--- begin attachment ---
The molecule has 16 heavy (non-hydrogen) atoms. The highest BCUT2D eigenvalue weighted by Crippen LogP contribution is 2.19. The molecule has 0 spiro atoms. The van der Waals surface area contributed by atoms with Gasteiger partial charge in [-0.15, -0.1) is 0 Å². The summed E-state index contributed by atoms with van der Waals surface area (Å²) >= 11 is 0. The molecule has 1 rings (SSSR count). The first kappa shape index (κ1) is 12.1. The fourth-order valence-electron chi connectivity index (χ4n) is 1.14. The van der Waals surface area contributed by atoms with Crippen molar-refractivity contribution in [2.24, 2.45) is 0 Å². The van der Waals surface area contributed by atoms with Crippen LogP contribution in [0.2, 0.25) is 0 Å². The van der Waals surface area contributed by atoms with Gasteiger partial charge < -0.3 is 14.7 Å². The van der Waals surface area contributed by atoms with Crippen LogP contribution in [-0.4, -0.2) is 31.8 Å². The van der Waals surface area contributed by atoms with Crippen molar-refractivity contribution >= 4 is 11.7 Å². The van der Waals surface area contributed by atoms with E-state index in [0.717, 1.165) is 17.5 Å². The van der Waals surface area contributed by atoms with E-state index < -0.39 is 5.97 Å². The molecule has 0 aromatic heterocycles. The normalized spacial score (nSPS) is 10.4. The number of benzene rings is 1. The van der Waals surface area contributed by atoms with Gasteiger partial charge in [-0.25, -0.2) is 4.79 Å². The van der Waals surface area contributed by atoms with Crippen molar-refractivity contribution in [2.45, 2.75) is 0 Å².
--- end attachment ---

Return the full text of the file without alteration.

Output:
The molecule has 16 heavy (non-hydrogen) atoms. The highest BCUT2D eigenvalue weighted by Crippen LogP contribution is 2.19. The molecule has 0 spiro atoms. The van der Waals surface area contributed by atoms with Gasteiger partial charge in [-0.15, -0.1) is 0 Å². The summed E-state index contributed by atoms with van der Waals surface area (Å²) >= 11 is 0. The molecule has 1 rings (SSSR count). The first kappa shape index (κ1) is 12.1. The fourth-order valence-electron chi connectivity index (χ4n) is 1.14. The van der Waals surface area contributed by atoms with Crippen molar-refractivity contribution in [2.24, 2.45) is 0 Å². The van der Waals surface area contributed by atoms with Crippen LogP contribution in [0.2, 0.25) is 0 Å². The van der Waals surface area contributed by atoms with Gasteiger partial charge < -0.3 is 14.7 Å². The van der Waals surface area contributed by atoms with Crippen LogP contribution in [-0.4, -0.2) is 31.8 Å². The van der Waals surface area contributed by atoms with Crippen molar-refractivity contribution >= 4 is 11.7 Å². The van der Waals surface area contributed by atoms with E-state index in [0.717, 1.165) is 17.5 Å². The van der Waals surface area contributed by atoms with E-state index < -0.39 is 5.97 Å². The molecule has 0 aromatic heterocycles. The normalized spacial score (nSPS) is 10.4. The number of benzene rings is 1. The van der Waals surface area contributed by atoms with Gasteiger partial charge in [-0.25, -0.2) is 4.79 Å². The van der Waals surface area contributed by atoms with Crippen molar-refractivity contribution in [2.45, 2.75) is 0 Å².